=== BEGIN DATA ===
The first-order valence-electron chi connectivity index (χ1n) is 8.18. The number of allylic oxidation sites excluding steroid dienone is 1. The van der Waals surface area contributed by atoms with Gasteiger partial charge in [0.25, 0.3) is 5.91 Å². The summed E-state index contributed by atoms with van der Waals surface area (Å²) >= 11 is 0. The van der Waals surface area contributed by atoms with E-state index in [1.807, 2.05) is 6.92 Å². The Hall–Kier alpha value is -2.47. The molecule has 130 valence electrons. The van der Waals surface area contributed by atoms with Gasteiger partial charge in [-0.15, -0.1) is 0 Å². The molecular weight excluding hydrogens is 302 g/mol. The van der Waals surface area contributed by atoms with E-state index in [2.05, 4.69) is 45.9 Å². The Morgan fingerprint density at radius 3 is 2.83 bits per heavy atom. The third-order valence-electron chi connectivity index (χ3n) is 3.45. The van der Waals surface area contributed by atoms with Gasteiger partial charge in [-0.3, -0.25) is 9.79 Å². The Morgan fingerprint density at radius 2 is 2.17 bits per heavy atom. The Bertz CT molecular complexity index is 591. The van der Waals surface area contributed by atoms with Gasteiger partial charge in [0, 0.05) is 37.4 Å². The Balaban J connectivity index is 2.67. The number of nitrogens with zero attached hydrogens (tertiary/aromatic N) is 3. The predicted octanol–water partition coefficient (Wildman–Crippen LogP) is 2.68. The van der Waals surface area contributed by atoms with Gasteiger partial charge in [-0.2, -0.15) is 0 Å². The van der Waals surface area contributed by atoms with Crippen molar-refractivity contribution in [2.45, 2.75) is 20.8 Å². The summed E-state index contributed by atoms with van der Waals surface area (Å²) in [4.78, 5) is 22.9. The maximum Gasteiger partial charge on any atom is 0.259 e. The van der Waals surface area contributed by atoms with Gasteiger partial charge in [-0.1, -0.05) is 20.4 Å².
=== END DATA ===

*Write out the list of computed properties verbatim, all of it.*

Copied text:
The first-order valence-electron chi connectivity index (χ1n) is 8.18. The number of allylic oxidation sites excluding steroid dienone is 1. The van der Waals surface area contributed by atoms with Gasteiger partial charge in [0.25, 0.3) is 5.91 Å². The summed E-state index contributed by atoms with van der Waals surface area (Å²) >= 11 is 0. The van der Waals surface area contributed by atoms with E-state index in [1.807, 2.05) is 6.92 Å². The Hall–Kier alpha value is -2.47. The molecule has 130 valence electrons. The van der Waals surface area contributed by atoms with Gasteiger partial charge in [-0.15, -0.1) is 0 Å². The molecular weight excluding hydrogens is 302 g/mol. The van der Waals surface area contributed by atoms with E-state index in [2.05, 4.69) is 45.9 Å². The Morgan fingerprint density at radius 3 is 2.83 bits per heavy atom. The third-order valence-electron chi connectivity index (χ3n) is 3.45. The van der Waals surface area contributed by atoms with Gasteiger partial charge in [-0.3, -0.25) is 9.79 Å². The Morgan fingerprint density at radius 2 is 2.17 bits per heavy atom. The Bertz CT molecular complexity index is 591. The van der Waals surface area contributed by atoms with Gasteiger partial charge in [0, 0.05) is 37.4 Å². The Balaban J connectivity index is 2.67. The number of nitrogens with zero attached hydrogens (tertiary/aromatic N) is 3. The predicted octanol–water partition coefficient (Wildman–Crippen LogP) is 2.68. The van der Waals surface area contributed by atoms with Gasteiger partial charge in [-0.2, -0.15) is 0 Å². The van der Waals surface area contributed by atoms with Crippen molar-refractivity contribution in [2.45, 2.75) is 20.8 Å². The summed E-state index contributed by atoms with van der Waals surface area (Å²) in [4.78, 5) is 22.9. The maximum Gasteiger partial charge on any atom is 0.259 e. The van der Waals surface area contributed by atoms with Gasteiger partial charge in [-0.1, -0.05) is 20.4 Å².